I think the problem with Oblivion is the pressure that goes into the ground when the car crashes through that narrow tunnel.

But as Jeff said, with all those concerns those rides should have never been built in the first place.
(did I just write that?!)

Monday, August 2, 2004 5:28 PM
Yeah, you can't believe how "out of the way" AT is - I mean, by comparison Holiday World is in the middle of freakin' New York city. You'd have to see all those tour buses barely navigating tiny, ancient streets to get there to appreciate how much of a nuisance they can be. And I don't think it's realistic to expect families/couples that have been there for 50 years or more to pull up stakes that easily ...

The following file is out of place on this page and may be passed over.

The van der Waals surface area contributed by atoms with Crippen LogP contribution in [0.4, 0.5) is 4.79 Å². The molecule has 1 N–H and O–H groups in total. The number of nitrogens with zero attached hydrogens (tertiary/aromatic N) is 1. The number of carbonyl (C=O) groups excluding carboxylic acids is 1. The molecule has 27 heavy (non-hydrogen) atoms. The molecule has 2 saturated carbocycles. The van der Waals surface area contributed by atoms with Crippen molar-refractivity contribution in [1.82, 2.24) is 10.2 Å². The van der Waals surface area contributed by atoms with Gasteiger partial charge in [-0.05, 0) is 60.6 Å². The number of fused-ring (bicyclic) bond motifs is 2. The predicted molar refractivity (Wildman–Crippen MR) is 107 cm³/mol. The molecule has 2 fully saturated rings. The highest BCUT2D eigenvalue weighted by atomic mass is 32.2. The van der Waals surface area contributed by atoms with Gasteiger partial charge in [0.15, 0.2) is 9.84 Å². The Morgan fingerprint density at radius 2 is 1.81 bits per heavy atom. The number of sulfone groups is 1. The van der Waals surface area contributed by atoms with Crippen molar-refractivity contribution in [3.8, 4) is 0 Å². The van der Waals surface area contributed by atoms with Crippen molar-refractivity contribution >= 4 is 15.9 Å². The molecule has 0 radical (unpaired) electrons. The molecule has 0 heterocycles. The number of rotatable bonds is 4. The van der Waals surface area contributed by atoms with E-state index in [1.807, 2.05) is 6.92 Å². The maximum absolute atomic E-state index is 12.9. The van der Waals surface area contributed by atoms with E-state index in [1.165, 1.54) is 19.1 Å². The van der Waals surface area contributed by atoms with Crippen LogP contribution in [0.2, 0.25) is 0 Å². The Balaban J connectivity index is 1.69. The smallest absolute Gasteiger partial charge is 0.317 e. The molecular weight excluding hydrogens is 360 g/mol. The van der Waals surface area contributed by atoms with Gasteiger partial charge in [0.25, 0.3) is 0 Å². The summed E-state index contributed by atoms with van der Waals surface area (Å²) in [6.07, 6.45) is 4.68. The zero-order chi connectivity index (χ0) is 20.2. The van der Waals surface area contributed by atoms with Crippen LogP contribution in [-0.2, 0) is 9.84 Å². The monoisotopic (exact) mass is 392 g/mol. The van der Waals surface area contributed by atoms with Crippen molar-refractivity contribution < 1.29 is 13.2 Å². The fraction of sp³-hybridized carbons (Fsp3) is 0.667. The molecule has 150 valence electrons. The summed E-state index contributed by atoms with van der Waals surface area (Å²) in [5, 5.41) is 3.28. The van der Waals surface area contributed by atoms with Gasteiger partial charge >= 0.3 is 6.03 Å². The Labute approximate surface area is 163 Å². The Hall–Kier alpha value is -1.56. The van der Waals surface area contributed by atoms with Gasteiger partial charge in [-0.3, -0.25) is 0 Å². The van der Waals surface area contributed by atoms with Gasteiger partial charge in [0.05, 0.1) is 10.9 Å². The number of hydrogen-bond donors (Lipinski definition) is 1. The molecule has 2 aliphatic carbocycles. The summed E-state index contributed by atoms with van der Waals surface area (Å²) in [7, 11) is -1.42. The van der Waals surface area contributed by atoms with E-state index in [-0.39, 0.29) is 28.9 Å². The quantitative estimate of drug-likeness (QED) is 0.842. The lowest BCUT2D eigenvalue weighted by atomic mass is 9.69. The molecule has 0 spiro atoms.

Monday, August 2, 2004 6:46 PM
That's odd I think for us Americans to get because we're blessed and cursed with the interstate system, and Americans really love their cars. Because most of our country was settled by white people in the industrial age (and by white people I mean the natives were here hundreds of years before us), our cities and towns largely exist because of their prolixity to some kind of transportation or natural resource (oceans, lakes, rivers, railroads, etc.). Europe, the way I understand it, didn't develop this way. I look at a map of London or Paris and I cringe at the relative disorganization it appears to be compared to most US cities and their grids surrounded by freeways.

What I'm getting at is that these kinds of recreational places rarely thrive in the US without having been near a big road, or planned along with such a road. It's hard to believe that Alton Towers could have grown to its size without being near a major road.